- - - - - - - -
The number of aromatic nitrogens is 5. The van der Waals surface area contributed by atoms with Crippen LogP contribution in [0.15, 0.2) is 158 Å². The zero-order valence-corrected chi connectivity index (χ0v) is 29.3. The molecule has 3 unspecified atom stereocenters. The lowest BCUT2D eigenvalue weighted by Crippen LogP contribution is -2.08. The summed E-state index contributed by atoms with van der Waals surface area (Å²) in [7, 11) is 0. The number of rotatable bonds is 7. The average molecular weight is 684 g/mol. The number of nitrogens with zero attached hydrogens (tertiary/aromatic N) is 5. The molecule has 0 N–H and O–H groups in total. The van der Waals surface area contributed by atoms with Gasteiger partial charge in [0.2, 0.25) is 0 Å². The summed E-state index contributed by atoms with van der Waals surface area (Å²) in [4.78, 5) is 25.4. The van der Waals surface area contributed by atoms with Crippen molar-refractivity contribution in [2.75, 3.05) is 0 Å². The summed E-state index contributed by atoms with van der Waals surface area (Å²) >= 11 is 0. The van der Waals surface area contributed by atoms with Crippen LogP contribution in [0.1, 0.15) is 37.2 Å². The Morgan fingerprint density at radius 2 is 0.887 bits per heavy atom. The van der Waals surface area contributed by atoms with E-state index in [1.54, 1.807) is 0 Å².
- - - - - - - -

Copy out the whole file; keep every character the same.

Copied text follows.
The number of aromatic nitrogens is 5. The van der Waals surface area contributed by atoms with Crippen LogP contribution in [0.15, 0.2) is 158 Å². The zero-order valence-corrected chi connectivity index (χ0v) is 29.3. The molecule has 3 unspecified atom stereocenters. The lowest BCUT2D eigenvalue weighted by Crippen LogP contribution is -2.08. The summed E-state index contributed by atoms with van der Waals surface area (Å²) in [7, 11) is 0. The number of rotatable bonds is 7. The average molecular weight is 684 g/mol. The number of nitrogens with zero attached hydrogens (tertiary/aromatic N) is 5. The molecule has 0 N–H and O–H groups in total. The van der Waals surface area contributed by atoms with Gasteiger partial charge in [0.2, 0.25) is 0 Å². The summed E-state index contributed by atoms with van der Waals surface area (Å²) in [4.78, 5) is 25.4. The van der Waals surface area contributed by atoms with Crippen molar-refractivity contribution in [2.75, 3.05) is 0 Å². The summed E-state index contributed by atoms with van der Waals surface area (Å²) >= 11 is 0. The van der Waals surface area contributed by atoms with Crippen LogP contribution in [0.1, 0.15) is 37.2 Å². The Morgan fingerprint density at radius 2 is 0.887 bits per heavy atom. The van der Waals surface area contributed by atoms with E-state index in [1.54, 1.807) is 0 Å².